When dealing with tenant problems, you should first review the lease document to determine if they have violated a lease term.
Q: My parents own two apartments in the same building in San Antonio. I recently moved into one of them but the other one was leased until September 2012.
My father had some items in the storage room on the same floor as the rented unit and had the door padlocked. The renter didn’t care as he didn’t need the storage space. But when the tenant got divorced and needed space to put away some items, so he went to our doorman to ask him what could he could do. The doorman called maintenance, they broke the padlock and removed my father’s items and put them into a different storage spot. Now his items have gone missing. The property manager of the building accepts that they broke the lock, removed the items and that they cannot find them. I had a meeting with the building board members and they just don’t know what to do or say. What is the proper thing to do in a situation like this?
A: There appears to be quite a bit of breakdown in communication between the tenant, your father and the building.
Let’s start with the tenant. If your father had a deal with the tenant to store some items in the storage room, the tenant should have contacted your father to remove those items. It’s unclear why the tenant didn’t contact your father unless the tenant didn’t understand that your father was going to keep items in the storage room.
The lease document he signed with the tenant should have something written into the document to make sure this arrangement was clear. If the tenant violated the lease terms, your father’s recourse might be with the tenant.
It’s possible your father made the arrangement with the tenant’s wife and she moved out. The husband, now knowing the arrangement relating to the storage space, might have thought the items left behind were his former wife’s and had the building remove them.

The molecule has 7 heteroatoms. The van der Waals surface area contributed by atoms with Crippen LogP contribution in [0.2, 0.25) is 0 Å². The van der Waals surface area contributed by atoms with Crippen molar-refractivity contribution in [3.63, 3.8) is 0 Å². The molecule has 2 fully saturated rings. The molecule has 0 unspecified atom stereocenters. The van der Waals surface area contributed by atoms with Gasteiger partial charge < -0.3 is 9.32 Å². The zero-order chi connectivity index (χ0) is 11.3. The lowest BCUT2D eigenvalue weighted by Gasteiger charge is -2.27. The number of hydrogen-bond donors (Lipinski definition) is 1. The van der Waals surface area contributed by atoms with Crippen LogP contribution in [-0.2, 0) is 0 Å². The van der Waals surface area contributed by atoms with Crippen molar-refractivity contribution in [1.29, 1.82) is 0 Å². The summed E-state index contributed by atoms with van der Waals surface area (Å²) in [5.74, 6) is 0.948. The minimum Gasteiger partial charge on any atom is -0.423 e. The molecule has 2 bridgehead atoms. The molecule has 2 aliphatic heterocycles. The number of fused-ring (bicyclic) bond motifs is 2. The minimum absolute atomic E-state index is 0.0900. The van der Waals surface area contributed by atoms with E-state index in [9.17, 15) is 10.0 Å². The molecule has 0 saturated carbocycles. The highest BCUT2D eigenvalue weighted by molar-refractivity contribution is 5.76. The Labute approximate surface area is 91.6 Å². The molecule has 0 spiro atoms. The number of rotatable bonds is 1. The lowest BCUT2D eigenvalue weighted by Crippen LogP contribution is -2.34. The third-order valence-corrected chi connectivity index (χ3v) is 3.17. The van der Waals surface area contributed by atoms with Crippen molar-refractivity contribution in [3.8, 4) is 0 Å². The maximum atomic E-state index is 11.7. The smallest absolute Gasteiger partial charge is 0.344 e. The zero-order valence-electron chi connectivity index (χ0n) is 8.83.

Your father should have notified the building in any case that the storage space was not part of the rental agreement with the tenant. If the building had that information, they might not have been so quick to break the lock and remove his personal effects. But if the building didn’t know, they were probably right to assume that your father rented the apartment along with the storage space to the tenant.
In this case, the building would be in the right to follow the instructions of the renter. Once the tenant removed the items from the storage locker, the building probably only had a minimum duty to care for those items removed from the storage locker. After a while, if those items were unclaimed, the building might have had the right to dispose of personal items they thought had been abandoned.
As with any loss, the question your father should ask is whether he has insurance coverage for the loss of the items left in the storage space. If he did have insurance coverage for those items, his policy might pay him the value of the loss.
While you might feel some anger towards the building, it does not seem from the information you have given us that they did anything wrong. If the tenant had instructed them to remove and dispose of the items, the building could have done that. If they had simply thrown the items in the garbage, you’d know what happened to them, and we don’t think you’d have much right to go after the building.
The building would have to know that the storage space and the items stored were your father’s. If they had that information and proceeded to break into the storage space and dispose of his goods, he might have a better case against the building.
While the building can be embarrassed and may even avoid talking to you about this issue, they may have little liability to you. Your better bet is to see if your father can make a claim with his insurance carrier or against the tenant.
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